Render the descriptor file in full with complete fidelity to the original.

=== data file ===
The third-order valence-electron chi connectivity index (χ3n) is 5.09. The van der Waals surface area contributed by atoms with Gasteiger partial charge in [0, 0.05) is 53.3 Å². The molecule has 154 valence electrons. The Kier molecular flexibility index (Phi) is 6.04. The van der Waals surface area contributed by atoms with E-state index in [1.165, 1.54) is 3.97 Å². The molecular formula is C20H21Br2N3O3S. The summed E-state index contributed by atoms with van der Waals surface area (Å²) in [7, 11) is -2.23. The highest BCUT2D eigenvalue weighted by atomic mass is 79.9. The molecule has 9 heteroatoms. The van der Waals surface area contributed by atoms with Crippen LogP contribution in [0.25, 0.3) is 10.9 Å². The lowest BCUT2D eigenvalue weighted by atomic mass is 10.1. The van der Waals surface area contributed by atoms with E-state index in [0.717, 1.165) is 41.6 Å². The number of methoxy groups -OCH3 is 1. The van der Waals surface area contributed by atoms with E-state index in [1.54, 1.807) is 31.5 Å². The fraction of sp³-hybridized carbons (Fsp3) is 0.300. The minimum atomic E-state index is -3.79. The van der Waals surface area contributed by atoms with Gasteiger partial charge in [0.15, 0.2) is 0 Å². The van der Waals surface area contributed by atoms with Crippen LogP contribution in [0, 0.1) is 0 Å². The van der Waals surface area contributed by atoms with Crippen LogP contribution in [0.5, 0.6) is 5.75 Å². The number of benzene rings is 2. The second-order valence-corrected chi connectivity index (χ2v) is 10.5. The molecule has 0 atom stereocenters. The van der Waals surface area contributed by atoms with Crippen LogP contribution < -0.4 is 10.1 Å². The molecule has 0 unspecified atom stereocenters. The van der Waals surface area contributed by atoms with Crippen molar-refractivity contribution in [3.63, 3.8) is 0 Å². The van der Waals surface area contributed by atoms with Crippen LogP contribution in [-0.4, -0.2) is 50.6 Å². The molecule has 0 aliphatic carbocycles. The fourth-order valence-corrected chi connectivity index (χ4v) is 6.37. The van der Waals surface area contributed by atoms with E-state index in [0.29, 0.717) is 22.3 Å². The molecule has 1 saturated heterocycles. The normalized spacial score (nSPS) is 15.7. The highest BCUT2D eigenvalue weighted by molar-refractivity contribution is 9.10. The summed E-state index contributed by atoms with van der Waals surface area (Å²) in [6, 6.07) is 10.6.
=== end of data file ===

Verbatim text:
The third-order valence-electron chi connectivity index (χ3n) is 5.09. The van der Waals surface area contributed by atoms with Gasteiger partial charge in [0, 0.05) is 53.3 Å². The molecule has 154 valence electrons. The Kier molecular flexibility index (Phi) is 6.04. The van der Waals surface area contributed by atoms with E-state index in [1.165, 1.54) is 3.97 Å². The molecular formula is C20H21Br2N3O3S. The summed E-state index contributed by atoms with van der Waals surface area (Å²) in [7, 11) is -2.23. The highest BCUT2D eigenvalue weighted by atomic mass is 79.9. The molecule has 9 heteroatoms. The van der Waals surface area contributed by atoms with Crippen LogP contribution in [0.25, 0.3) is 10.9 Å². The lowest BCUT2D eigenvalue weighted by atomic mass is 10.1. The van der Waals surface area contributed by atoms with E-state index in [0.717, 1.165) is 41.6 Å². The number of methoxy groups -OCH3 is 1. The van der Waals surface area contributed by atoms with E-state index in [1.54, 1.807) is 31.5 Å². The fraction of sp³-hybridized carbons (Fsp3) is 0.300. The minimum atomic E-state index is -3.79. The van der Waals surface area contributed by atoms with Gasteiger partial charge in [0.15, 0.2) is 0 Å². The van der Waals surface area contributed by atoms with Crippen LogP contribution in [0, 0.1) is 0 Å². The van der Waals surface area contributed by atoms with Crippen LogP contribution in [0.5, 0.6) is 5.75 Å². The number of benzene rings is 2. The second-order valence-corrected chi connectivity index (χ2v) is 10.5. The molecule has 0 atom stereocenters. The van der Waals surface area contributed by atoms with Crippen LogP contribution < -0.4 is 10.1 Å². The molecule has 0 unspecified atom stereocenters. The van der Waals surface area contributed by atoms with Crippen molar-refractivity contribution in [3.63, 3.8) is 0 Å². The van der Waals surface area contributed by atoms with Crippen LogP contribution in [-0.4, -0.2) is 50.6 Å². The molecule has 0 aliphatic carbocycles. The fourth-order valence-corrected chi connectivity index (χ4v) is 6.37. The van der Waals surface area contributed by atoms with E-state index in [0.29, 0.717) is 22.3 Å². The molecule has 1 saturated heterocycles. The normalized spacial score (nSPS) is 15.7. The highest BCUT2D eigenvalue weighted by molar-refractivity contribution is 9.10. The summed E-state index contributed by atoms with van der Waals surface area (Å²) in [6, 6.07) is 10.6.